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COVID 19 Update 68

Mid- Hudson Region Getting Closer, Construction Can Begin “Staging”

In Friday’s press conference Governor Andrew Cuomo said if deaths continue to decline and contact tracing increases, the Long Island and Mid-Hudson regions will be eligible to begin phase one of reopening next week. Currently, Long Island has met four of the seven metrics and the Mid-Hudson region has met five of the seven metrics. The State is projecting both regions will meet the remaining metrics in the coming days. The Hudson Valley region includes Dutchess, Orange, Putnam, Rockland, Sullivan, Ulster and Westchester counties. The Long Island region includes Nassau and Suffolk counties. Phase one of reopening includes the construction, agriculture, forestry, fishing and hunting, retail (limited to curbside or in-store pickup or drop off), manufacturing, and wholesale trade industries. 

While the Mid-Hudson region has NOT yet met the criteria to begin phase 1 of reopening, all businesses, including essential businesses, must develop a COVID-19 Health and Safety Plan.  This plan does not need to be submitted to a state agency for approval but must be retained on the premises of the business and must made available to the New York State Department of Health (DOH) or local health or safety authorities in the event of an inspection.

A template for a plan may be found here.

Read the press release


ESD Will Administer NY Forward Loan Fund for Firms Under 20 Employees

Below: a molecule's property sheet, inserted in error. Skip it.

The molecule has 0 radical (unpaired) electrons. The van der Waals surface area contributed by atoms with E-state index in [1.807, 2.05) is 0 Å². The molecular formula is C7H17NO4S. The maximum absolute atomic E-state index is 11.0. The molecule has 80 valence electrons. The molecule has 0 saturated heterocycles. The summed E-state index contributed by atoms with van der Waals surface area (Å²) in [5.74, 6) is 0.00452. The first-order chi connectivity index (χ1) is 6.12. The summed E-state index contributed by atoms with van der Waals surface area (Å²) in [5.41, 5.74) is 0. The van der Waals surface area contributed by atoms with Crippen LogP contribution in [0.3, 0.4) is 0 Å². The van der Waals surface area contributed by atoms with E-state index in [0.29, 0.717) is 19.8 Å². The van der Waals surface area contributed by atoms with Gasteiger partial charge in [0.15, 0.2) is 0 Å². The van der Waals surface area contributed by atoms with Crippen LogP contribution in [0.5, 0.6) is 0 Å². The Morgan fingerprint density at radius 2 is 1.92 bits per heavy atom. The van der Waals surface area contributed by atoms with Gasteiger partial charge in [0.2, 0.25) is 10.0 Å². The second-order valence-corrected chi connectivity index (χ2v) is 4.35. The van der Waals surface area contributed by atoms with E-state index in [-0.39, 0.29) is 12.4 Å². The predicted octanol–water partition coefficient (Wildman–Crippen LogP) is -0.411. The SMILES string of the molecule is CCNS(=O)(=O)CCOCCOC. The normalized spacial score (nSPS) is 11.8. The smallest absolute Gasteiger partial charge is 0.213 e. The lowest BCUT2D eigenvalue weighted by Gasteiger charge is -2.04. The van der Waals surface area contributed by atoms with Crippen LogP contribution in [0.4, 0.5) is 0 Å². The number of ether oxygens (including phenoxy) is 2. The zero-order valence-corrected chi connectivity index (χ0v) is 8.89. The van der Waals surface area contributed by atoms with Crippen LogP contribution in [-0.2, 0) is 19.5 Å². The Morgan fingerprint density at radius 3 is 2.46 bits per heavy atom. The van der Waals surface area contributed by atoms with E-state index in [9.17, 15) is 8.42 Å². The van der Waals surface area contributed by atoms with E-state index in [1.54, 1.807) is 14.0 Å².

Today Governor Cuomo announced the New York Forward Loan Fund (NYFLF), a new economic recovery loan program aimed at supporting New York State small businesses, nonprofits and small landlords as they reopen after the COVID-19 outbreak and NYS on PAUSE.

NYFLF targets the state’s small businesses with 20 or fewer full-time equivalent (FTE) employees (90% of all businesses), nonprofits and small landlords that have seen a loss of rental income.

More information can be found here 


Trump’s Ford Plant Visit had its Political Moments, But Manufacturing Won the Day

On Thursday, President Donald Trump continued his thank you tour of American manufacturers who’ve flipped their primary operations to make personal protective equipment — to help combat COVID-19 — with a stop at Ford Motor Co.’s Rawsonville Components Plant in Ypsilanti.

It was the Herculean effort of Ford and GE Healthcare, companies working together to make ventilators, that was the main focus of the stop. Significantly, this was not the automaker’s first rodeo with respect to producing different equipment to help the nation. Just google what they manufactured for World War II.

“I think when we look at this crisis as a country” and ask “you know, ‘Which industry is positioned to help us not only in terms of sophisticated machinery, but can do a lot …  quickly,’ the auto industry is uniquely positioned to do that,” said Ford Executive Chairman Bill Ford Jr. who with Ford CEO Jim Hackett accompanied Trump through the plant.

Read the story at the Detroit Free Press


Pay Cuts Become More Common in Pandemic Downturn